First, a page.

Earlier this month, the Maine Children’s Alliance presented the 2017 Maine KIDS COUNT Data Book, the state’s only comprehensive report on the well-being of Maine kids, to lawmakers at the Maine Children’s Caucus. The latest edition of the Data Book reveals that despite slight improvements in child poverty and health insurance rates, soaring infant mortality and child and teen suicide rates signal cause for concern.
“If we want all Maine children to reach their full potential, we need to make sure they have resources, support and access to opportunity from birth into adulthood.” – Claire Berkowitz, MCA Executive Director
Over the past decade, infant mortality rates have risen across the state and the new report shows that this trend is continuing. In 2015, Maine experienced an infant mortality rate of 6.7 deaths per 1,000 live births compared to just 5.4 deaths per 1,000 live births in 2005 and well above the national rate of 5.9 deaths per 1,000 live births.
While the high rate infant mortality is troubling in itself, it is important to pay attention to these rates because they tend to reflect overall child health and well-being. As a result, Maine’s high rates could signal much larger systemic problems from access to health care services and coverage to poverty and education.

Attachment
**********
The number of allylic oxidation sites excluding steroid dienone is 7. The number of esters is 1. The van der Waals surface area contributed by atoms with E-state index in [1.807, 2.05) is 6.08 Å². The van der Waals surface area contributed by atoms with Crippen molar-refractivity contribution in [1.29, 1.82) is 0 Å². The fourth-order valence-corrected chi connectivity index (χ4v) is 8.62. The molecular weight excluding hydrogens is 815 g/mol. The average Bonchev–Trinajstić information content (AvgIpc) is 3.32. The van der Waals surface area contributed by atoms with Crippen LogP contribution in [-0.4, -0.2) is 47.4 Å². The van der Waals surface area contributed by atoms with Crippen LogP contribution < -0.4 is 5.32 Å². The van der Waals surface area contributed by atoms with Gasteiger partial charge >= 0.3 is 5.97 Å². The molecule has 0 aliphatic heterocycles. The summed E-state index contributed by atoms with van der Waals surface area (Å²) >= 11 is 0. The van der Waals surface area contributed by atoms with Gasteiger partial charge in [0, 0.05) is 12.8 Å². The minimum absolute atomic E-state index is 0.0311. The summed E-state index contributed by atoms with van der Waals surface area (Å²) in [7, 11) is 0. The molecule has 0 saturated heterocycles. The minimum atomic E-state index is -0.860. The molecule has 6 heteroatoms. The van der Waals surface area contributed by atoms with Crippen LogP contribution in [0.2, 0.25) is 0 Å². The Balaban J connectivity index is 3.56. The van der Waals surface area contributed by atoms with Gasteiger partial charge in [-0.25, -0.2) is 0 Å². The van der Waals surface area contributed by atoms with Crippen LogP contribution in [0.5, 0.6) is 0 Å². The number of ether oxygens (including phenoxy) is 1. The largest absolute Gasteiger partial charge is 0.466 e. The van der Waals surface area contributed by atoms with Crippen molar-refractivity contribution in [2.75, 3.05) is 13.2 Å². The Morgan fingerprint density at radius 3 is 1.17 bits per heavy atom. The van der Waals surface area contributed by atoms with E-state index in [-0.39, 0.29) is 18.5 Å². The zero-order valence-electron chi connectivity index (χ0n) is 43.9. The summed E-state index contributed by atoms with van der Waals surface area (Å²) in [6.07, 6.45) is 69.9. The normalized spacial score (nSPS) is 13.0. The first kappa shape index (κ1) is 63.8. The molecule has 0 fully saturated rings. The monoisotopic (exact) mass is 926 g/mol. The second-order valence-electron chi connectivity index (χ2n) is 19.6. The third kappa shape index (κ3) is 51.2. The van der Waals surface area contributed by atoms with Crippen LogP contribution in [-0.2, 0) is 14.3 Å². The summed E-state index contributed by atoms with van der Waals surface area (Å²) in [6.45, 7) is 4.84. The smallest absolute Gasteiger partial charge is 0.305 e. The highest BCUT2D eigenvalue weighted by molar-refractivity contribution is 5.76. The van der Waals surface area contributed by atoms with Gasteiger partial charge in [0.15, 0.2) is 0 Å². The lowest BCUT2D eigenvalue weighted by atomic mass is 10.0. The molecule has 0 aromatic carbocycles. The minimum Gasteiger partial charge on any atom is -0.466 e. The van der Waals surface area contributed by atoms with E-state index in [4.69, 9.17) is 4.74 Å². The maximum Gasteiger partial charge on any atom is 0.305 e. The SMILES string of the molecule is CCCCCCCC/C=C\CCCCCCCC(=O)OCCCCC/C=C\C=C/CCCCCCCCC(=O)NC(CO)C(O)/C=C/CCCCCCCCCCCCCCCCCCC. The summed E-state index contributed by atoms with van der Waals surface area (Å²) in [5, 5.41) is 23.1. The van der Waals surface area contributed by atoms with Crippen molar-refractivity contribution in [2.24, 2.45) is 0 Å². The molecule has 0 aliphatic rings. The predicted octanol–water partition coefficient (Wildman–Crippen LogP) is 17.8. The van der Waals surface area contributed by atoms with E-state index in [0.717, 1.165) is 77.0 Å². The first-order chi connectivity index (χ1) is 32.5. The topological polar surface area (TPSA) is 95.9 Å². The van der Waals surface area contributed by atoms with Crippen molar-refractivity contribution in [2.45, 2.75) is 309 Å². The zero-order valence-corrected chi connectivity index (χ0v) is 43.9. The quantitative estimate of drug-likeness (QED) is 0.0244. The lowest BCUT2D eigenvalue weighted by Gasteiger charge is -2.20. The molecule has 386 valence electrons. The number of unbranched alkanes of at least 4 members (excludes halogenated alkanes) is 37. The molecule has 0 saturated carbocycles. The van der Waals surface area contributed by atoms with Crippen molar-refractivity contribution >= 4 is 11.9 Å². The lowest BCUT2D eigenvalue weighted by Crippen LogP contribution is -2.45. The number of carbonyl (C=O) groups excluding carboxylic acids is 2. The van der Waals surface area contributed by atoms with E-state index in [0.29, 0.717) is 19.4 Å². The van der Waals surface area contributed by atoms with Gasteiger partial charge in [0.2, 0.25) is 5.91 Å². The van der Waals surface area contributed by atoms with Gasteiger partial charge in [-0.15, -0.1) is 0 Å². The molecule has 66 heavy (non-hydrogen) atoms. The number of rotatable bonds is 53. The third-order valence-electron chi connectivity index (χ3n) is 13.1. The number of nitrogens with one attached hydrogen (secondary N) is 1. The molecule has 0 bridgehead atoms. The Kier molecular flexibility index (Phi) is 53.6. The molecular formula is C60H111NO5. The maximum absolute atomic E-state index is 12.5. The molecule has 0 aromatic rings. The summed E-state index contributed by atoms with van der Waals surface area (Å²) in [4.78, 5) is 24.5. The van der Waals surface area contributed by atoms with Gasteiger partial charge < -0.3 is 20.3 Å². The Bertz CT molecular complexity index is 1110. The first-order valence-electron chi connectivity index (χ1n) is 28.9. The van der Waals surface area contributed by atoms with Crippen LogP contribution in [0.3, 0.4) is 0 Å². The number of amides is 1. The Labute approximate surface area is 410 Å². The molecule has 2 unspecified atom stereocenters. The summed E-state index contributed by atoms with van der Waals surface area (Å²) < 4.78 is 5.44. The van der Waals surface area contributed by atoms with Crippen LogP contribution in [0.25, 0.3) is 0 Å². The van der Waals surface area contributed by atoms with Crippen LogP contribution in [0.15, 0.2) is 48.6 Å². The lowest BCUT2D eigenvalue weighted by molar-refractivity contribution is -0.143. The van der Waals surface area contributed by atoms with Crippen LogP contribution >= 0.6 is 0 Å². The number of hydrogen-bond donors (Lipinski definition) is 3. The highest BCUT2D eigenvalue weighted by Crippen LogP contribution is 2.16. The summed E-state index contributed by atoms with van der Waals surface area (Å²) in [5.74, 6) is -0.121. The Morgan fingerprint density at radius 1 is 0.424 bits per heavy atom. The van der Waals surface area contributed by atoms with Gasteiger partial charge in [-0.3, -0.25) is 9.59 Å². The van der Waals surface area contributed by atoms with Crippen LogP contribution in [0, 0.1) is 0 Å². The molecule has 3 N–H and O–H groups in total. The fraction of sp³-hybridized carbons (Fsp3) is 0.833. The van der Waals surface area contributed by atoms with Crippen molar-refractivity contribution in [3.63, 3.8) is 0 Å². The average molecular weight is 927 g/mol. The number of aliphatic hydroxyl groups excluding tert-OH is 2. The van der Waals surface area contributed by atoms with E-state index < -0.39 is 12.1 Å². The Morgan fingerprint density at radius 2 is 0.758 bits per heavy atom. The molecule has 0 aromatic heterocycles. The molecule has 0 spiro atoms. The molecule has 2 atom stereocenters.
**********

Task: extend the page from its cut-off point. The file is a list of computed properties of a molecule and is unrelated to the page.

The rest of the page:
In Maine, there has also been an alarming increase in the child and teen suicide rate, which has left many communities understandably shaken. Between 2009 and 2014, the child and teen suicide rate jumped from 4.3 to 6.9 per 100,000 deaths. This data indicates a need to improve access to mental health care and strengthen services for children, families and communities.
Fortunately, Maine has experienced improvements in health care coverage rates for children. Between 2014 and 2015, the rate of uninsured children in Maine dropped from 6.5 to 5.5 percent of all children ages 0-18. This decline is consistent with the slight change nationally, however, Maine’s rate of uninsured children is still above the national average.
Of the over 14,500 children living without health insurance, an estimated 8,000 live in low-income families and are likely eligible for health care coverage through MaineCare. At MCA, we are working to make sure these kids get the coverage they need and are eligible for through the Connecting Kids to Coverage project.
In other good news, fewer Maine children are living in poverty. While it is encouraging to see this process, Maine is still not at pre-recession child poverty levels, which means there is a lot more work to be done. Between 2014 and 2015, the child poverty rate for children under 18 decreased from 19 percent to 17.5 percent. This reflects the national trend. Of the over 43,000 Maine children who live in poverty, more than 12,000 children are under the age of five.
Without the resources and support, child poverty can have lasting consequences. Studies show that poverty can interfere with brain development early on and limit academic achievement as well as education and life outcomes. This is apparent in the Maine reading data.
While roughly a third of Maine fourth-graders are scoring at or above reading proficiency levels, there is a clear achievement gap by free and reduced lunch eligibility. In 2015, only 23 percent of students eligible for free and reduced lunch scored at or above reading proficiency levels, compared to 48 percent of their ineligible peers.
The Data Book reveals how Maine is working for our children. Download the 2017 Maine KIDS COUNT Data Book today to learn more!